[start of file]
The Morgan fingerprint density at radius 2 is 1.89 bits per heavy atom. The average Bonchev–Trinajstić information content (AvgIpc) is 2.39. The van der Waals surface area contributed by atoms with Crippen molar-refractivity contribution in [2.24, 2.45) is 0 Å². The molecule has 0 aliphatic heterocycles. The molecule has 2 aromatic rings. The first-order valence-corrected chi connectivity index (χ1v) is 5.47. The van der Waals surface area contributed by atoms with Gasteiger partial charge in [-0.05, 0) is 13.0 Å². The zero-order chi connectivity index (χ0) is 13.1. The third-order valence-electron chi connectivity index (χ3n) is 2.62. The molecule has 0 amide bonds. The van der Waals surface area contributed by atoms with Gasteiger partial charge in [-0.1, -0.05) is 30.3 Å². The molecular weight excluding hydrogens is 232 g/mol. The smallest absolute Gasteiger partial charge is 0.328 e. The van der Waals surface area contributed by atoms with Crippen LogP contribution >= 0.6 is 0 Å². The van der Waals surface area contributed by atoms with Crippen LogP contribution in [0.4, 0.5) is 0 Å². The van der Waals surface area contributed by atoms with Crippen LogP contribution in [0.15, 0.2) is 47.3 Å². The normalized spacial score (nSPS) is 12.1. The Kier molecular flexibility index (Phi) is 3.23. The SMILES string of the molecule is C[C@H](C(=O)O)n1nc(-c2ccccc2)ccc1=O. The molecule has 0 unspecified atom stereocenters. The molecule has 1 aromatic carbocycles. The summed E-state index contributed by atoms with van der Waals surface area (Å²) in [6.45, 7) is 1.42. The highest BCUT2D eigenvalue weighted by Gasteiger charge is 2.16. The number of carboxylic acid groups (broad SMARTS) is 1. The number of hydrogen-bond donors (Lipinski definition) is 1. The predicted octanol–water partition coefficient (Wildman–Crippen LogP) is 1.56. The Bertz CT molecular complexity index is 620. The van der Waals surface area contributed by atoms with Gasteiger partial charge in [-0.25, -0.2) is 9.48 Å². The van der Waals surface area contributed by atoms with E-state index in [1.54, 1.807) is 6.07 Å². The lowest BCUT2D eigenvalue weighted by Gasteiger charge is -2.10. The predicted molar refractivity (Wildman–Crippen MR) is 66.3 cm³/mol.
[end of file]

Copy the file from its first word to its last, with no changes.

The Morgan fingerprint density at radius 2 is 1.89 bits per heavy atom. The average Bonchev–Trinajstić information content (AvgIpc) is 2.39. The van der Waals surface area contributed by atoms with Crippen molar-refractivity contribution in [2.24, 2.45) is 0 Å². The molecule has 0 aliphatic heterocycles. The molecule has 2 aromatic rings. The first-order valence-corrected chi connectivity index (χ1v) is 5.47. The van der Waals surface area contributed by atoms with Gasteiger partial charge in [-0.05, 0) is 13.0 Å². The zero-order chi connectivity index (χ0) is 13.1. The third-order valence-electron chi connectivity index (χ3n) is 2.62. The molecule has 0 amide bonds. The van der Waals surface area contributed by atoms with Gasteiger partial charge in [-0.1, -0.05) is 30.3 Å². The molecular weight excluding hydrogens is 232 g/mol. The smallest absolute Gasteiger partial charge is 0.328 e. The van der Waals surface area contributed by atoms with Crippen LogP contribution >= 0.6 is 0 Å². The van der Waals surface area contributed by atoms with Crippen LogP contribution in [0.4, 0.5) is 0 Å². The van der Waals surface area contributed by atoms with Crippen LogP contribution in [0.15, 0.2) is 47.3 Å². The normalized spacial score (nSPS) is 12.1. The Kier molecular flexibility index (Phi) is 3.23. The SMILES string of the molecule is C[C@H](C(=O)O)n1nc(-c2ccccc2)ccc1=O. The molecule has 0 unspecified atom stereocenters. The molecule has 1 aromatic carbocycles. The summed E-state index contributed by atoms with van der Waals surface area (Å²) in [6.45, 7) is 1.42. The highest BCUT2D eigenvalue weighted by Gasteiger charge is 2.16. The number of carboxylic acid groups (broad SMARTS) is 1. The number of hydrogen-bond donors (Lipinski definition) is 1. The predicted octanol–water partition coefficient (Wildman–Crippen LogP) is 1.56. The Bertz CT molecular complexity index is 620. The van der Waals surface area contributed by atoms with Gasteiger partial charge in [-0.25, -0.2) is 9.48 Å². The van der Waals surface area contributed by atoms with E-state index in [1.54, 1.807) is 6.07 Å². The lowest BCUT2D eigenvalue weighted by Gasteiger charge is -2.10. The predicted molar refractivity (Wildman–Crippen MR) is 66.3 cm³/mol.